Nancy Goldin (better known as Nan Goldin) was born in 1953 and is a photographer. She left home around the age of 13-14 and was introduced to the camera when she was 15. She held her first solo show just 5 years later in 1973, which explored her photographic journeys among the gay and transsexual communities.
Nan often displays her photographs in a slideshow, and explored the ideas of love, gender, domesticity and sexuality in her earlier photographs. One of her well-known works is “The Ballad of Sexual Dependency” (1985) with featuring violent couples, drug abuse, and autobiographical moments.
“Nan One Month After Being Battered, 1984”
Background of photo
Nan and Brian were originally deeply involved with each other but things started to break down and one night, Nan was battered. When Brian battered Nan, it was said that the main target was her eyes, while the lips were unharmed. Her red lips express resistance to the battering, and also suggests a refusal to be silenced. As with the other parts of her make-up (her curls and embellishments and even the home decoration), it also shows feminine self-presentation. In contrast to the physical damage she defiantly offers to the camera, she appears well groomed, which is implied that the artist won’t hide away, and will face the world, showing us the brutal reality of domestic abuse.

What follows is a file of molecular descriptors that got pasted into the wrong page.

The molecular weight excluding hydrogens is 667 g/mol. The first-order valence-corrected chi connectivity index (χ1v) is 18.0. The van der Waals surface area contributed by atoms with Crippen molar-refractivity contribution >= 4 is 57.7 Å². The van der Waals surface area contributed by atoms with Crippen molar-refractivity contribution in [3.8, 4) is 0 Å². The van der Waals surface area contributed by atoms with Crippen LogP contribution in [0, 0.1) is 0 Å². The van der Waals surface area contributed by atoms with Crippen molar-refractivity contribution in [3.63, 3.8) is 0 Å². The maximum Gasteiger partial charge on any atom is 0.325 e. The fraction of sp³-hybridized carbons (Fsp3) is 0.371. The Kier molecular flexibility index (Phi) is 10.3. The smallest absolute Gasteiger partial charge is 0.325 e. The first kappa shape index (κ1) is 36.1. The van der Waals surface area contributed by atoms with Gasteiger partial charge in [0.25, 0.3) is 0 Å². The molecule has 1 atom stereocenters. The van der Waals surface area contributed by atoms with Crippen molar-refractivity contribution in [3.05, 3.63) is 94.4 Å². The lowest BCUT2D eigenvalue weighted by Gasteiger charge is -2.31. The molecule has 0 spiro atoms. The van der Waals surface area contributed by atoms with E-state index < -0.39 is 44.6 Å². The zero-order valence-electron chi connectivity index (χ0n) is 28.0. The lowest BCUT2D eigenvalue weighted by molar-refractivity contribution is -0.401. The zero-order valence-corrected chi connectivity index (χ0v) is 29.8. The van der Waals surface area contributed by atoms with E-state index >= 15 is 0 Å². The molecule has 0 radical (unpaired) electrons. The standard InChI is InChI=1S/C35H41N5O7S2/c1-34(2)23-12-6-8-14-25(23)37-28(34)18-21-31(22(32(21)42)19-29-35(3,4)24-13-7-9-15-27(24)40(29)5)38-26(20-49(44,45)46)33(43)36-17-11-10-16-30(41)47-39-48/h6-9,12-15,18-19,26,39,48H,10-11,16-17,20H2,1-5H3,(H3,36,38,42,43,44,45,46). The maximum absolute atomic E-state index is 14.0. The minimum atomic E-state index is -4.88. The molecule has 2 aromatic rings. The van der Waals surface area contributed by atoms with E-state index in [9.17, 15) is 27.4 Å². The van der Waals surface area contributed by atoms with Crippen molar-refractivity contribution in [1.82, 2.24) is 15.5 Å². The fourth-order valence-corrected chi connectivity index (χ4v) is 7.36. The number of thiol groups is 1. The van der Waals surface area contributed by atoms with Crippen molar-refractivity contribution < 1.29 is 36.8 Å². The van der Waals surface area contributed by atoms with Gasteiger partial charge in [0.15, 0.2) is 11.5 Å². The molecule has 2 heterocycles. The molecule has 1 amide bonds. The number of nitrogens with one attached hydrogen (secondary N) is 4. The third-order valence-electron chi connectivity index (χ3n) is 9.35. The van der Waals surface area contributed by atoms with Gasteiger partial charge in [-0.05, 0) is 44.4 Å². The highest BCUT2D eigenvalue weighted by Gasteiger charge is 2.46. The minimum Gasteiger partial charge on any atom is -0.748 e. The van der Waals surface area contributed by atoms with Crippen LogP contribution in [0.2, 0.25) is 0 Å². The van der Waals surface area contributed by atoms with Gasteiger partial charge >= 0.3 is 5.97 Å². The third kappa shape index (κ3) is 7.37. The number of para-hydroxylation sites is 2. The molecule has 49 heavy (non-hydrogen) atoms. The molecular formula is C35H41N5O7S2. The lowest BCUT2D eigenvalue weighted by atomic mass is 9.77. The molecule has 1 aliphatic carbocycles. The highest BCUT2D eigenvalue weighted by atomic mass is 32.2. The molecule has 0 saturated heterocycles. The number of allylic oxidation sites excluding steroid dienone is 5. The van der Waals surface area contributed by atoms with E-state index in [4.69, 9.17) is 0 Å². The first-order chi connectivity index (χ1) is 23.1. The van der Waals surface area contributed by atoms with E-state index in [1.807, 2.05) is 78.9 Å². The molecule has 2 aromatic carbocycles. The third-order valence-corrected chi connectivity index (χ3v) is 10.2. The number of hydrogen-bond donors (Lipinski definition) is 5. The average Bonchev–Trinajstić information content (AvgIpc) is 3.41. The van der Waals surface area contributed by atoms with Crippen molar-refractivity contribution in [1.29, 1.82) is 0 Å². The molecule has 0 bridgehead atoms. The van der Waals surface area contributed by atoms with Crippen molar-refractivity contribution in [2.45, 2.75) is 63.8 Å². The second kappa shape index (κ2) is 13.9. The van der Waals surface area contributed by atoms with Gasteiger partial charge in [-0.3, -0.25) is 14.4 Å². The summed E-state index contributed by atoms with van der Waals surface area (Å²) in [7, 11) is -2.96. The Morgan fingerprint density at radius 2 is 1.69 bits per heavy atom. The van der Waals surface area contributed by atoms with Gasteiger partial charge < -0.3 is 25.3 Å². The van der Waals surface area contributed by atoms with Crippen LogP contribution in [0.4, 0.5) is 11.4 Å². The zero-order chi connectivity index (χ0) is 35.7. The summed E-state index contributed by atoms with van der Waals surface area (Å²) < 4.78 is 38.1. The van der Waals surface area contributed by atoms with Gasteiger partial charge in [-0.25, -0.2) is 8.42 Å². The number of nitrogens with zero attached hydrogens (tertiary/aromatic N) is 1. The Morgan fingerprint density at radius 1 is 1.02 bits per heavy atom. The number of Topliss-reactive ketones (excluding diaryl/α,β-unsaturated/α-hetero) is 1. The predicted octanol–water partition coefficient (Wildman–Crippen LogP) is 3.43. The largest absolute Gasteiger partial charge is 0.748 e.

In the photograph, Goldin’s stare clearly shows her as a battered woman, but she does not appear defeated, confused, or even passive, which challenges us to rethink what a battered woman is. It shows us the force of her personality in this self-portrait as a battered woman and that force challenges the imaginary of battered-woman as pitiable defenseless victim. It is true that she was defenceless at the moment of the battering, but she is not entirely powerless as she shows the public what Brian had done, and spreads awareness about the potential of violence in every relationship.
How does it identify as self-portrait
According to Nan, the nature of her art has always been personal, and described her photos as “a visual diary”. By taking this photo, she wanted to always remember the damage and injuries that Brian did to her and not be persuaded to return to him. Nan also said, “There is no separation between me and what I photograph.” For obvious reasons, this photograph was not photoshopped and was a very real representation of how she was like at that moment one month after she was battered, which she strongly identified as a self-portrait then.
Information taken from:
1. Nan Goldin, Wikipedia
2. Nan one month after being battered 1984 summary, Tate
3. In the frame: Nan Goldin, “One month after being battered”, Polly Allen, Bitch Media